Dana Gleason was among the founders of Erehwon Mountain Supply in Chicago. He was also on the road working as a rep, and was part of a group who started importing European Mountain climbing equipment, which would eventually emerge as the outdoor industry as we know it.


Dana and Laura move to Deadwood, SD to be closer to the mountains and open a store called Mountain Man.   They sell other gear but this is where Dana hones his repair and customization skills, but quickly finds out there are not enough people to support the shop’s niche product.


Dana Gleason moves to Bozeman, MT. Within a week in between shuffling his life in between Deadwood and Bozeman, in a fury of creativity, Dana builds five different packs he had been tinkering around with in the last days of his shop in Deadwood.

1976: Kletterwerks Rock Pack, photo used for vintage Cordura advertisement

The first Bozeman cutting table dominates the front of the space and is shared with the retail wall. The back houses the “sewing floor”; the hi-jinx that needed more room.

1977: Original Kletterwerks field testing

Dana sells his share of Kletterwerks. With that fresh capital, he starts a new brand called Mojo Systems focusing on camera bags. The relationship with Kletterwerks is still strong and Dana is able to use their cutting table during off hours.

1978: Mojo Systems Model
1978: Kletterwerks storefront, Bozeman MT

Upon returning to Bozeman, Renee is hired at both Kletterwerks and Mojo Systems.  This leads to a decision point; liking her brief experience working with Dana she went with Mojo. This is a decision that will shape the rest of her working life.

1982: Original Kletterwerks Factory, Bozeman, MT

Quest Systems’ partner majority moves production to Central America. Dana sells his stake and purchases all their production equipment. They agree to terms and he continues to build Quest Systems products until the foreign production is be established.


Dana incorporates what will become one of the most well-respected backpack brands on the planet.  Throughout the 80’s and 90’s Dana Design packs were found on the backs of some of the hardest core mountain athletes, and the Terraplane and Bomb became legendary.

1986: The pack that changed the world, the DD Terraplane
1991: Dana Design catalog cover
1992: The Big Cheese
1993: Dana’s Crew
1995: Team Dana

Here was the call from K2: “Hey Dana! How’s it going? Great. So we bought you a tent company. When can you clean up the old plant and get it running in Bozeman, because we want to have you two together at the next show.”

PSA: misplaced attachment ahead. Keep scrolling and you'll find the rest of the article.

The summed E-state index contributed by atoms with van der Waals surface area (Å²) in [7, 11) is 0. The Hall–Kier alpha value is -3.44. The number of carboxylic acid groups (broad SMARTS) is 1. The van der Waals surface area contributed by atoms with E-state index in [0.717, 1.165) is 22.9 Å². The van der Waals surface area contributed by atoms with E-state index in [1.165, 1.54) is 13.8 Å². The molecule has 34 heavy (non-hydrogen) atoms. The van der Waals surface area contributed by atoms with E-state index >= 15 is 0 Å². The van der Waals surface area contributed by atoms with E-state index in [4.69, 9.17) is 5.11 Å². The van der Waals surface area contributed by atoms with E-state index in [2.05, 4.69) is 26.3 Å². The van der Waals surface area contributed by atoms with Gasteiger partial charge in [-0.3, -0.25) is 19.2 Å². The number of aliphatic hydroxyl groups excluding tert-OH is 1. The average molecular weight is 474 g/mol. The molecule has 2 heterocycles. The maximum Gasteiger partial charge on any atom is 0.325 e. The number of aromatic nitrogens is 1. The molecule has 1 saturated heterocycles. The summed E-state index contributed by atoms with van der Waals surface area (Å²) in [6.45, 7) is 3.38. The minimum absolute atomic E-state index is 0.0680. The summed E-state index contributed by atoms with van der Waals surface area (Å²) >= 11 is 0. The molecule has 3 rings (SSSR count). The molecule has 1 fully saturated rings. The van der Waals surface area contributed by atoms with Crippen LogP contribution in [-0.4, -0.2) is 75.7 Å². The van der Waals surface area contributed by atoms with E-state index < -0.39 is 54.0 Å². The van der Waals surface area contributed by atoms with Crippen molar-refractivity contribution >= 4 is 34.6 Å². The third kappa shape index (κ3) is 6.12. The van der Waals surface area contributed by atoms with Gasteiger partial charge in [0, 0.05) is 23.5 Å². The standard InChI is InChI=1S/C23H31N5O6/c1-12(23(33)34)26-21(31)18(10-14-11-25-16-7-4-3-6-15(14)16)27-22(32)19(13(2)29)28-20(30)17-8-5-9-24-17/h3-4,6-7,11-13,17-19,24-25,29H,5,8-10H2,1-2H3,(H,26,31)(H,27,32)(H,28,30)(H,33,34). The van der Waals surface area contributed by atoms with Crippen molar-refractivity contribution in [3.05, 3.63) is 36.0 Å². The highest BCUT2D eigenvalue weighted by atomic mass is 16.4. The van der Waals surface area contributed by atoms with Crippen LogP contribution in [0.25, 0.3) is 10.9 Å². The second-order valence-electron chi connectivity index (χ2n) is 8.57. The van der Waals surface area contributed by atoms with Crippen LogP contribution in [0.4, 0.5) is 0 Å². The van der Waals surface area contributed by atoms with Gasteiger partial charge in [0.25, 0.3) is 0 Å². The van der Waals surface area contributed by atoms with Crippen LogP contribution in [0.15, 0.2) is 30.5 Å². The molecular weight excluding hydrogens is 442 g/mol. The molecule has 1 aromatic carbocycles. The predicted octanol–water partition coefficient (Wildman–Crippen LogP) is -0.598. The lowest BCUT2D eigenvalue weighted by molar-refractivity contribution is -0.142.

Dana leaves the company. After a 100 day ski season, boredom ensued and he discovers he wasn’t tired of building packs per say, just tired of the corporate way of doing it. With all this free time Dana started tinkering. Within the next two years, K2 moves Dana Design from Bozeman, MT to Vashon Island, WA.


Upon termination of the non-compete with K2, Dana and Renee build what will become their most successful brand ever.  Mystery Ranch Backpacks.


Dana is approached by a group of Navy SEALS with hopes he would replace their old Dana Design Astralplane they had been using since the early 90’s. Dana sends over a few prototypes and they order what will become the Big D’s Special Blend. The BDSB Sustainment pack will become Mystery Ranch’s first major military contract, and evolve in to the first version of the G-6000.


Mystery Ranch enters, and wins the SOCOM assault and reconnaissance pack submission, with the SATL and Tactiplane. The Tactiplane is the newest generation of the BDSB.

2006: The SATL Assault Pack, standard issue across SOCOM

Mystery Ranch begins to gain major traction in the United States Military working primarily with Tier 1 Special Operations Teams.


Mystery Ranch gains major traction throughout Asia, Japan and Korea especially.


Mystery Cinch adopted for issue by the USMC

2011: The Dana Gleason’s and their respective Kletterwerks Day
2011: Introduces the Blackjack, a deployable avalanche airbag pack

D3 wants the new designs have the same look and feel of the vintage packs Dana built decades ago. He uses similar fabrics such as Cordura 1000D Nylon, but with an updated take to the comfort in the shoulder pad, back panel form, and also by adding a computer sleeve.